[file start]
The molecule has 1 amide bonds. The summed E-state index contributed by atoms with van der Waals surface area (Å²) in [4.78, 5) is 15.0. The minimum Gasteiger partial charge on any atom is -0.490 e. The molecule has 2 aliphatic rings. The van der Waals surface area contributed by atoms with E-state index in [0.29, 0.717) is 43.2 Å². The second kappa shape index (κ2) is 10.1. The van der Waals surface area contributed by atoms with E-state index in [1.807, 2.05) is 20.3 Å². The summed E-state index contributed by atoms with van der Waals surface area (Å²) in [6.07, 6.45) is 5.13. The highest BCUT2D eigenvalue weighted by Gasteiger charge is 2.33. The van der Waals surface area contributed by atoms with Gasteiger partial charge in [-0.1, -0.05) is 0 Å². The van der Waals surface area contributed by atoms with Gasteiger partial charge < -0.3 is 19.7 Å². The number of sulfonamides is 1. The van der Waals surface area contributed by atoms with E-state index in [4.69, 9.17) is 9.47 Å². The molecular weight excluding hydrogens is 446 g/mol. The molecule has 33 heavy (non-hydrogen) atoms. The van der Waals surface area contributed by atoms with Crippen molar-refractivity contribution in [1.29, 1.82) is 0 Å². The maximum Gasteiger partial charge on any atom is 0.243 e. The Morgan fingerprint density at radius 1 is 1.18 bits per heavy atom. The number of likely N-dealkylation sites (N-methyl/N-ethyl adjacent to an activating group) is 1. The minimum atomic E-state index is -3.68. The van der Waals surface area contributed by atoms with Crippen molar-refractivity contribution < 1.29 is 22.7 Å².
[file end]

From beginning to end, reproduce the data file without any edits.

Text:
The molecule has 1 amide bonds. The summed E-state index contributed by atoms with van der Waals surface area (Å²) in [4.78, 5) is 15.0. The minimum Gasteiger partial charge on any atom is -0.490 e. The molecule has 2 aliphatic rings. The van der Waals surface area contributed by atoms with E-state index in [0.29, 0.717) is 43.2 Å². The second kappa shape index (κ2) is 10.1. The van der Waals surface area contributed by atoms with E-state index in [1.807, 2.05) is 20.3 Å². The summed E-state index contributed by atoms with van der Waals surface area (Å²) in [6.07, 6.45) is 5.13. The highest BCUT2D eigenvalue weighted by Gasteiger charge is 2.33. The van der Waals surface area contributed by atoms with Gasteiger partial charge in [-0.1, -0.05) is 0 Å². The van der Waals surface area contributed by atoms with Gasteiger partial charge < -0.3 is 19.7 Å². The number of sulfonamides is 1. The van der Waals surface area contributed by atoms with E-state index in [4.69, 9.17) is 9.47 Å². The molecular weight excluding hydrogens is 446 g/mol. The molecule has 33 heavy (non-hydrogen) atoms. The van der Waals surface area contributed by atoms with Crippen molar-refractivity contribution in [1.29, 1.82) is 0 Å². The maximum Gasteiger partial charge on any atom is 0.243 e. The Morgan fingerprint density at radius 1 is 1.18 bits per heavy atom. The number of likely N-dealkylation sites (N-methyl/N-ethyl adjacent to an activating group) is 1. The minimum atomic E-state index is -3.68. The van der Waals surface area contributed by atoms with Crippen molar-refractivity contribution < 1.29 is 22.7 Å².